Meet the Division: Jennifer Brown

The 255 is excited to continue our 3rd entry of the Meet the Division series. For the HUMSOC spotlight this week, we wanted to highlight our new Division Chair, Prof Jennifer Brown! The Chair is responsible for Division leadership, as well as communication with the higher ups of the college, and we applaud Prof Brown for taking on this role during this most challenging time.


Professor Brown is the current Chair of the Humanities and Social Sciences Division. She previously held the titles of Associate Professor and Chair of the Department of English and World Literatures at MMC. Her teaching and research interests includes Medieval and Early Modern Literature. She is the author of four books: Fruit of the Orchard: Catherine of Siena in Late Medieval and Early Modern England (University of Toronto Press, 2018), Sexuality, Sociality and Cosmology in Medieval Texts (New York: Palgrave Macmillan, 2013), Barking Abbey and Medieval Literary Culture: Authorship and Authority in a Female Community (University of York Medieval Press, 2012), and Three Women of Liège: A Critical Edition of and Commentary on the Middle English Lives of Elizabeth of Spalbeek, Christina Mirabilis, and Marie d’Oignies (Turnhout: Brepols Publishers, 2008). Some of Professor Brown’s current work focuses on sexuality in Medieval Europe.

  • What is your favorite course/subject to teach here at Marymount? Why does this course interest you the most?
    • I love teaching History of the English Language (which I will be teaching in the Spring)! I find the way English has evolved completely fascinating and the course is also a mini history of literature written in English, political and religious turmoil, colonization, and nationalism. My students also have written the most fabulous papers ranging from translations of Old English poetry, to editions of the Bible, to Hip Hop.
  • What pedagogical approaches do you use when teaching? Why do you believe that this method is the most effective in engaging students?
    • I do a mixture of lecture and seminar. Much of the material I teach is really foreign to students (medieval literature, for example), so I do need to lecture a bit to give some context of the time period, the people writing, the literacy, the religious climate. But then I like to move to seminar where the students take the lead. I find no matter how well I know a text or have taught it, the students will show me a new way to see and interpret it.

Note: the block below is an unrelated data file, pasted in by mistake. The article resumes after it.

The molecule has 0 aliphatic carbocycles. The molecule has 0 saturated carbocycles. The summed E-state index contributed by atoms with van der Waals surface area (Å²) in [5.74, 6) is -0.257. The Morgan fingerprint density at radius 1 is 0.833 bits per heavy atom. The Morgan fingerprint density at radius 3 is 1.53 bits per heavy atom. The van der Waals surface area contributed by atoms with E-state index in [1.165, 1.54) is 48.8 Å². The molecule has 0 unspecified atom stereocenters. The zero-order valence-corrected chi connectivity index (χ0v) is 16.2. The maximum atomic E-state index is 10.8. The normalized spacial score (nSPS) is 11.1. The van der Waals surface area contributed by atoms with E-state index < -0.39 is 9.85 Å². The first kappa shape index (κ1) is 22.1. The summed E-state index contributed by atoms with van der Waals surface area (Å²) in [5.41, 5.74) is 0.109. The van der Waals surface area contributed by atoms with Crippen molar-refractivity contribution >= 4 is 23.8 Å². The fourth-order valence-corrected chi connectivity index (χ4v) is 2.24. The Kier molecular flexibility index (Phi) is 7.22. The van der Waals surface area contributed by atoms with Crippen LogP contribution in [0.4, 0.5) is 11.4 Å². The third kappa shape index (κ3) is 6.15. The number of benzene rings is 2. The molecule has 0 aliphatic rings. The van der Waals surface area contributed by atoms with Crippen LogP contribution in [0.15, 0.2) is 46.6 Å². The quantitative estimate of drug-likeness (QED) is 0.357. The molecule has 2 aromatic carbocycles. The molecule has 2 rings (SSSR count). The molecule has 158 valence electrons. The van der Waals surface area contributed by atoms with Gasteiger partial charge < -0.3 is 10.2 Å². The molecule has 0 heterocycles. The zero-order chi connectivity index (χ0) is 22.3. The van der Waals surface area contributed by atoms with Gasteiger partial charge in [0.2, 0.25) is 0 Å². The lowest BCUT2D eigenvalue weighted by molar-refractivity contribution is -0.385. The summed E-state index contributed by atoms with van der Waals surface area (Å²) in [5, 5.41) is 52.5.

• Why did you choose your individual career and/or field of study?
    • I fell in love with Chaucer and Women’s Studies both in college, terrific texts and professors, so medieval studies and feminist theory were a natural combination for me.
  • What is your favorite activity to do when you are not teaching?
    • I love to run, and can’t wait for the day when races start up again in the city. I also really enjoy cooking, especially with my kids. And of course, reading! I love reading contemporary fiction. My favorites from the quarantine were The Vanishing Half by Brit Bennett; Girl, Woman, Other by Bernadine Evaristo; Ask Again, Yes by Mary Beth Keane, Mirror and the Light by Hilary Mantel, and A Burning by Megha Majumdar. I also enjoy memoirs and non-fiction, and recently read and loved Thick: And Other Essays by Tressie McMillan Cottom and Heavy by Kiese Layamon, as well as The Color of Law: A Forgotten History of How Our Government Segregated America by Richard Rothstein.
  • Do you own any pets? If so, how many? If not, why?
    • Yes! I have a dachshund named Athena. She is the third dachshund I’ve had, and I will stand by the assertion that there are no better dogs.
  • What is advice would you give to Marymount students in today’s uncertain and rapidly evolving world?
    • Our students are learning the most important work place and life skill right now — to adapt. As this pandemic showed us, we truly don’t know what the future will bring, but students have learned to work from the most unlikely places, to move their courses online, to navigate new software. Learning to roll with the changes, pivot from plans, and reassess your goals are lifeskills we can always use.

We hope you enjoyed getting to know a little bit more about Prof Brown, HUMSOC’s intrepid leader! Happy first day of autumn, and remember to stay kind and stay cozy!

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